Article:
Stanley’s mind wandered. From thoughts of Utah plates to a memory of eating at Alioto’s and on to his critical decision that no matter how close you put Alioto’s to the wharf, the fish there wasn’t any better than the fish at Bratten’s in Salt Lake. He decided that he would have to eat there soon, to make sure his impression was correct; he wondered whether he should bother taking Liz out again, since she so obviously wasn’t interested; speculated on whether Genevieve would say yes if he asked her.

  And the Hornet wasn’t in front of him anymore.

  He was only going forty-five, and the PIE truck was catching up to him on a straight section of the road. There were curves into a mountain pass up ahead—she must have gone faster when he wasn’t noticing. But he sped up, sped even faster, and didn’t see her. She must have pulled off somewhere, and Stanley chuckled to think of her panting, her heart beating fast, as she watched Stanley drive on by. What a relief that must have been, Stanley thought. Poor lady. What a nasty game. And, he giggled with delight, silently, his chest and stomach shaking but making no sound.

  He stopped for gas in Elko, had a package of cupcakes from the vending machine in the gas station, and was leaning on his car when he watched the Hornet go by. He waved, but the woman didn’t see him. He did notice, however, that she pulled into an Amoco station not far up the road.

  It was just a whim. I’m taking this too far, he thought, even as he waited in his car for her to pull out of the gas station. She pulled out. For just a moment Stanley hesitated, decided not to go on with the chase, then pulled out and drove along the main street of Elko a few blocks behind the Hornet. The woman stopped at a light. When it turned green, Stanley was right behind her. He saw her look in her rearview mirror again, stiffen; her eyes were afraid.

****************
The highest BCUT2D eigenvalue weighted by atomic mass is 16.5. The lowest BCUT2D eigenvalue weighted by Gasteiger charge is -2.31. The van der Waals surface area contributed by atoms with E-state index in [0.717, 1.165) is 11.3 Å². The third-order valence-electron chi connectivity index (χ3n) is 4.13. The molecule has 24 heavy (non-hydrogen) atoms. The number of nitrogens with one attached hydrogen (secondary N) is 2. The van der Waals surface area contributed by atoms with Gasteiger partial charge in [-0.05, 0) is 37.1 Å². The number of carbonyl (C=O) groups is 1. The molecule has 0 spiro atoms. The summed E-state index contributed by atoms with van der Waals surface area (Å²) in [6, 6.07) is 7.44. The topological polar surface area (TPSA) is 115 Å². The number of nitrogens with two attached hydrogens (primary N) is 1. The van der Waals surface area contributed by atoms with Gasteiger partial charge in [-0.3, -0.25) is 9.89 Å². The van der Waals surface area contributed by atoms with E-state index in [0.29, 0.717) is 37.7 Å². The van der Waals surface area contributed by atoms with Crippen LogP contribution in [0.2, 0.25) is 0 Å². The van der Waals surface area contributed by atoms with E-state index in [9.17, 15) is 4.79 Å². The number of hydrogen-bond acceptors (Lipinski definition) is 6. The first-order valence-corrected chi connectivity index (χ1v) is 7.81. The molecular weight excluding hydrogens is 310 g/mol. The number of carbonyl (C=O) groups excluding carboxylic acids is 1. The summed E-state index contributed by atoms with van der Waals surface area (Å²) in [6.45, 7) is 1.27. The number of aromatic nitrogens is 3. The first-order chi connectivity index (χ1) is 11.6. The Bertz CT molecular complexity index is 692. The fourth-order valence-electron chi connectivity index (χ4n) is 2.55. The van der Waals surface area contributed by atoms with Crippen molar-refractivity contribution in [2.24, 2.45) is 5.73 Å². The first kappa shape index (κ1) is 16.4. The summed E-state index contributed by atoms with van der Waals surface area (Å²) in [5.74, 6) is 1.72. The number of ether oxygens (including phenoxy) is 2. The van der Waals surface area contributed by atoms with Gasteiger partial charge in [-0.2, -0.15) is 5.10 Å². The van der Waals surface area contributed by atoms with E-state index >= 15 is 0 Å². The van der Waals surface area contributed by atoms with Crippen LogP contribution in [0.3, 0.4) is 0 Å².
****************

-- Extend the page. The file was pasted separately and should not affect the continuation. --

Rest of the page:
“Don’t worry, lady,” he said. “I’m not following you this time. Just going my own sweet way home.”

  The woman abruptly, without signalling, pulled into a parking place. Stanley calmly drove on. “See?” he said. “Not following. Not following.”

  A few miles outside Elko, he pulled off the road. He knew why he was waiting. He denied it to himself. Just resting, he told himself. Just sitting here because I’m in no hurry to get back to Salt Lake City. But it was hot and uncomfortable, and with the car stopped, there wasn’t the slightest breeze coming through the windows of the Z. This is stupid, he told himself. Why persecute the poor woman anymore? he asked himself. Why the hell am I still sitting here?

  He was still sitting there when she passed him. She saw him. She sped up. Stanley put the car in gear, drove out into the road from the shoulder, caught up with her quickly, and settled in behind her. “I am a shithead,” he announced to himself. “I am the meanest asshole on the highway. I ought to be shot.” He meant it. But he stayed behind her, cursing himself all the way.

  In the silence of his car (the noise of the wind did not count as sound; the engine noise was silent to his accustomed ears), he recited the speeds as they drove. “Fifty-five, sixty, sixty-five on a curve, are we out of our minds, young lady? Seventy—ah, ho, now, look for a Nevada state trooper anywhere along here.” They took curves at ridiculous speeds; she stopped abruptly occasionally; always Stanley’s reflexes were quick, and he stayed a few car lengths behind her.

  “I really am a nice person, young lady,” he said to the woman in the car, who was pretty, he realized as he remembered the face he saw when she passed him back in Elko. “If you met me in Salt Lake City, you’d like me. I might ask you out for a date sometime. And if you aren’t some tight-assed little Mormon girl, we might get it on. You know? I’m a nice person.”

  She was prett
y, and as he drove along behind her (“What? Eighty-five? I never thought a Hornet could go eighty-five”), he began to fantasize. He imagined her running out of gas, panicking because now, on some lonely stretch of road, she would be at the mercy of the crazy man following her. But in his fantasy, when he stopped it was she who had a gun, she who was in control of the situation. She held the gun on him, forced him to give her his car keys, and then she made him strip, took his clothes and stuffed them in the back of the Z, and took off in his car. “It’s you that’s dangerous, lady,” he said. He replayed the fantasy several times, and each time she spent more time with him before she left him naked by the road with an out-of-gas Hornet and horny as hell.